Arizona Abstract

Engaging environmental works at Tohono Chul examine nature, life and death

Alvaro Enciso's patterned collages right fit right in with the rest of the art in Arizona Abstract.

His four handsome pieces, on view in a group show at Tohono Chul, are modernist abstracts, with shiny bits and pieces of metal pinned down with silver nails onto panels. The pleasing compositions are patchily painted, mostly one color to a panel, royal blue, say, or white or sky blue or even pink.

Like much of the work in this good-looking 31-artist show curated by James Schaub, Enciso's pieces are meant to conjure up the strangely abstracted landscape that is Arizona. The other artists are a little more literal than is Enciso. Rebecca Davis and Roger Asay, for example, actually used Northern Arizona elms in their "Elm Stick Spiral." They picked up fallen sticks, polished and sanded them to a fine pale beige, then spun them out into a huge and elegant spiral across the floor.

William Lesch photographed slices of inner saguaro trunk, turning them into abstracted colored discs that seem to shine like the sun ("Saguaro Cross Section #4).

Enciso's pieces deviate from this pattern. His materials are not cacti or branches; they're human-generated trash. But they bear an important relationship with the desert. He harvests his pieces of tin along the deadly migrant trails of Southern Arizona, picking them up on the desert paths where desperate travelers heading north hike and stumble and sometimes die.

The deaths are no small thing. Between the year 2000 and the end of April this year, 3128 bodies of migrants have been found in our borderlands, according to data I've tallied from Coalición Derechos Humanos and the Pima County Forensic Science Center. That number counts only the bodies found; it doesn't cover the deaths from this past May or from the killing days of our record-hot June.

Enciso is a Samaritan, a volunteer who puts out water and food on the trails in hopes of saving lives. When he's out in the wilderness lugging 8-pound jugs of water, he picks up the tin food cans the border crossers have left behind. Then he brings the containers home and turns them into art.

Also known for planting crosses at the places where migrants have perished, Enciso cuts up the pieces of tin and hammers them into works of mournful beauty. "Los Otros" is black and bleak. "Los Inocentes," a vertical piece painted white and gray, has one tin square colored red, the color of the heart–and of blood.

"Visual Tautologies #2" has three panels arranged horizontally, each full of irregularly shaped slices of tin—imperfect triangles, parallelograms, trapezoids. But these salvaged pieces of trash are gleaming and jewel-like. They're a new form of earth art that departs from the land itself to memorialize the living and the dead who have crossed it.

Most of the other artists more directly celebrate the land itself, converting its contours and contents into shapes and colors. Well-known Tucson painter Jim Waid transforms the lush desert into a pulsating yellow abstraction in "Jaunt," an acrylic on canvas whose flowers are re-imagined and magnified.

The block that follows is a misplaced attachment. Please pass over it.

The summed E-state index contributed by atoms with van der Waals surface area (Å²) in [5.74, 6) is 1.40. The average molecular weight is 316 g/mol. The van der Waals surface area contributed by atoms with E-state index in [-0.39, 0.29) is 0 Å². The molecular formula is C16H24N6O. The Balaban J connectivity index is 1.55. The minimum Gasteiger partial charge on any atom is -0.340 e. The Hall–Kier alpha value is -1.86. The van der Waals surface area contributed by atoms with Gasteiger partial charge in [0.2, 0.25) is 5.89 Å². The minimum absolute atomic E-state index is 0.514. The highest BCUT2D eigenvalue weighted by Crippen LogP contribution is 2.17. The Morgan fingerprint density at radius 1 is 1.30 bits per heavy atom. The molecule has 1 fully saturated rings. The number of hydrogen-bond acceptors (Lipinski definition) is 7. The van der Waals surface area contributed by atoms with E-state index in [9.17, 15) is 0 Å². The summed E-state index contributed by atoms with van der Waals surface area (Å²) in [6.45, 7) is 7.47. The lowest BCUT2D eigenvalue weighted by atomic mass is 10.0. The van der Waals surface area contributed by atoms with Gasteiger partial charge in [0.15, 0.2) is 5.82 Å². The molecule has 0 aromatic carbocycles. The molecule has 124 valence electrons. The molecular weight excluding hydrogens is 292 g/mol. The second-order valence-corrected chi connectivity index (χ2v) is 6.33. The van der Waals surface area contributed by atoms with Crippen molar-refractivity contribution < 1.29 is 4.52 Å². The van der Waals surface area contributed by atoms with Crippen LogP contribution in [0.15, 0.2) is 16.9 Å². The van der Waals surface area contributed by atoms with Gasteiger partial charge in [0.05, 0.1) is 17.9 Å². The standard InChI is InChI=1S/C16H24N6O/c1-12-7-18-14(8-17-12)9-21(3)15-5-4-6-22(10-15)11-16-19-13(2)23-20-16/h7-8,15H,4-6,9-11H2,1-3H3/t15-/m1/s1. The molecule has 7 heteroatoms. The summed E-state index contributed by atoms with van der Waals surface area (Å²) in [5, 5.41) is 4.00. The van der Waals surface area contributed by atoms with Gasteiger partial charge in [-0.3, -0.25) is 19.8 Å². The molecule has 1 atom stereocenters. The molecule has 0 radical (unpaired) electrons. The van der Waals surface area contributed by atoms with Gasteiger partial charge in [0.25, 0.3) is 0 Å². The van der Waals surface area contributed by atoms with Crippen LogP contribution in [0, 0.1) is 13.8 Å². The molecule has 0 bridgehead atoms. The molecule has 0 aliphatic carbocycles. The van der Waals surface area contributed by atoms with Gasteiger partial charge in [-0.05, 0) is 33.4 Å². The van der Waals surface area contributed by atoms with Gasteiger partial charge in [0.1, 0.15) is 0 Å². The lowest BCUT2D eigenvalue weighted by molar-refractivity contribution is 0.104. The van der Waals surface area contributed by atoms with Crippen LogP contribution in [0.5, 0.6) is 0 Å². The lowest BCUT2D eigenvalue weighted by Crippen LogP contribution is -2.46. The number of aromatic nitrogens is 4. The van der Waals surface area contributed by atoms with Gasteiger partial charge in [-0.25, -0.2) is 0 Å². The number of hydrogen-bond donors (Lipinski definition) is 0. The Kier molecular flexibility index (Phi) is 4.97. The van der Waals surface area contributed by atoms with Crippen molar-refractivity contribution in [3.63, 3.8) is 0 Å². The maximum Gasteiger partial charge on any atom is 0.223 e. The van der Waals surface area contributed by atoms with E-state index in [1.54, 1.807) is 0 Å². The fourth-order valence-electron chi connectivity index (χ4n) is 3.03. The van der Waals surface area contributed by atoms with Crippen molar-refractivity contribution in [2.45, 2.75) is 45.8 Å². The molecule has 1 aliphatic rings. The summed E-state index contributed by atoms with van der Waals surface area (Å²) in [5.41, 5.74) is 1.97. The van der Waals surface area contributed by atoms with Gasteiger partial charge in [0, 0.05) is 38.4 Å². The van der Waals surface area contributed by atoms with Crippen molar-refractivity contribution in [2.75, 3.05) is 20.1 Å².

Jay Suchland captures the spinning lines and curves of Antelope Canyon in the Navajo Nation. But he prints them in black and white, draining them of color to make them more abstract. The technique works. Without the canyon's legendary oranges and magentas, a viewer zeroes in on swirl and shadow. Similarly, in her close-ups of glistening leaves and drops of dew, photog Jessie Shinn uses black and white to force us to focus on the shimmer.

Christopher Allison searches out the toothy common sotol, a plant that thrives in Molino Basin in the lower reaches of the Catalinas, and deploys it in "heavily modified" photographic prints. In the photo here, he's arranged the plant's pieces like a sun, its exploding rays all yellow and green.

All of the artists, Enciso included, treat the landscape with respect, giving the exhibition an environmental bent. But not all the artists are engaged with actual nature. Some slyly pull a fast one, using weird material to create works that replicate what other artists have found on the ground. Dana K. Senge's clever "Desert Rabbit" is a case in point.

Senge tricks us into thinking she's polished up a plant skeleton that already looked like a bunny when she came across it. Think seashore driftwood art in the form of a seagull or tern. Senge's earth-red near-abstraction appears to be a dead cactus casing, or a particularly elegant tumbleweed. The joke is that not only is "Desert Rabbit" not a bunny, it's not even crafted from a plant. It's a work of humorous artifice, a ceramic sculpture deliberately shaped from clay to look like a plant—and a rabbit.

Max McConkey's "Santa Cruz Floor" seems to be a beautiful piece of desert river bottom, carefully dug and mounted on a wall. It isn't. It's a lovely, textured painting, an inventive mélange of oil paint, cement and other media.

Likewise, Julie Sasse, chief curator at the Tucson Museum of Art, made a sleight-of-hand work that looks like a stretch of desert floor, subtly colored in shades of mud. But Sasse uses a trick in her "Regression I" that's the opposite of McConkey's.

Instead of using traditional artist materials, Sasse has rolled out sheets of thin lead, and stitched the metal onto canvas with needle and thread. Landscapes are as fleeting as memories, she notes, and in this work she tries, futilely, to capture both.